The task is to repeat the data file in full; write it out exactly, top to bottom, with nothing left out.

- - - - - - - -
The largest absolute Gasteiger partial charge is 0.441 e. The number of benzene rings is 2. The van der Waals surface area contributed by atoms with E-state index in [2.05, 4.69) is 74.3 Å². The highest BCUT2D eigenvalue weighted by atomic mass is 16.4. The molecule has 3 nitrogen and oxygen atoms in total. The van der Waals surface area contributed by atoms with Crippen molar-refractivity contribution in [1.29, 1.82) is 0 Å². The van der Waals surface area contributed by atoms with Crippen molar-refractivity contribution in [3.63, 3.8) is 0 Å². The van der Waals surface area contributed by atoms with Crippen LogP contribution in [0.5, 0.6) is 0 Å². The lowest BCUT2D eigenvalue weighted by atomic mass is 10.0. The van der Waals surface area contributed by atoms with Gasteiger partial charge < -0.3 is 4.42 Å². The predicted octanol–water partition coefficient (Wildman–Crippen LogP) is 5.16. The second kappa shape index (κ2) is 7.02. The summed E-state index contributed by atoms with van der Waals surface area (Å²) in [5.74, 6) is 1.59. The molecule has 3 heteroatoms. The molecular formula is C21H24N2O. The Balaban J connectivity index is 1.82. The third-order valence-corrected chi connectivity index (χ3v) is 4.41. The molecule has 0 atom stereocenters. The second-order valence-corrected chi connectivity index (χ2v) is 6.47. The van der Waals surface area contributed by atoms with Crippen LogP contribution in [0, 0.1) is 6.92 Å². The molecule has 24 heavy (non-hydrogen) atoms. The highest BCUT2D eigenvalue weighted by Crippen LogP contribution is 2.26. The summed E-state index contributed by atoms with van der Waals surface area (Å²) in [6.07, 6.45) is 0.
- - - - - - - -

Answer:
The largest absolute Gasteiger partial charge is 0.441 e. The number of benzene rings is 2. The van der Waals surface area contributed by atoms with E-state index in [2.05, 4.69) is 74.3 Å². The highest BCUT2D eigenvalue weighted by atomic mass is 16.4. The molecule has 3 nitrogen and oxygen atoms in total. The van der Waals surface area contributed by atoms with Crippen molar-refractivity contribution in [1.29, 1.82) is 0 Å². The van der Waals surface area contributed by atoms with Crippen molar-refractivity contribution in [3.63, 3.8) is 0 Å². The van der Waals surface area contributed by atoms with Crippen LogP contribution in [0.5, 0.6) is 0 Å². The lowest BCUT2D eigenvalue weighted by atomic mass is 10.0. The van der Waals surface area contributed by atoms with Gasteiger partial charge < -0.3 is 4.42 Å². The predicted octanol–water partition coefficient (Wildman–Crippen LogP) is 5.16. The second kappa shape index (κ2) is 7.02. The summed E-state index contributed by atoms with van der Waals surface area (Å²) in [5.74, 6) is 1.59. The molecule has 3 heteroatoms. The molecular formula is C21H24N2O. The Balaban J connectivity index is 1.82. The third-order valence-corrected chi connectivity index (χ3v) is 4.41. The molecule has 0 atom stereocenters. The second-order valence-corrected chi connectivity index (χ2v) is 6.47. The van der Waals surface area contributed by atoms with Crippen LogP contribution in [0, 0.1) is 6.92 Å². The molecule has 24 heavy (non-hydrogen) atoms. The highest BCUT2D eigenvalue weighted by Crippen LogP contribution is 2.26. The summed E-state index contributed by atoms with van der Waals surface area (Å²) in [6.07, 6.45) is 0.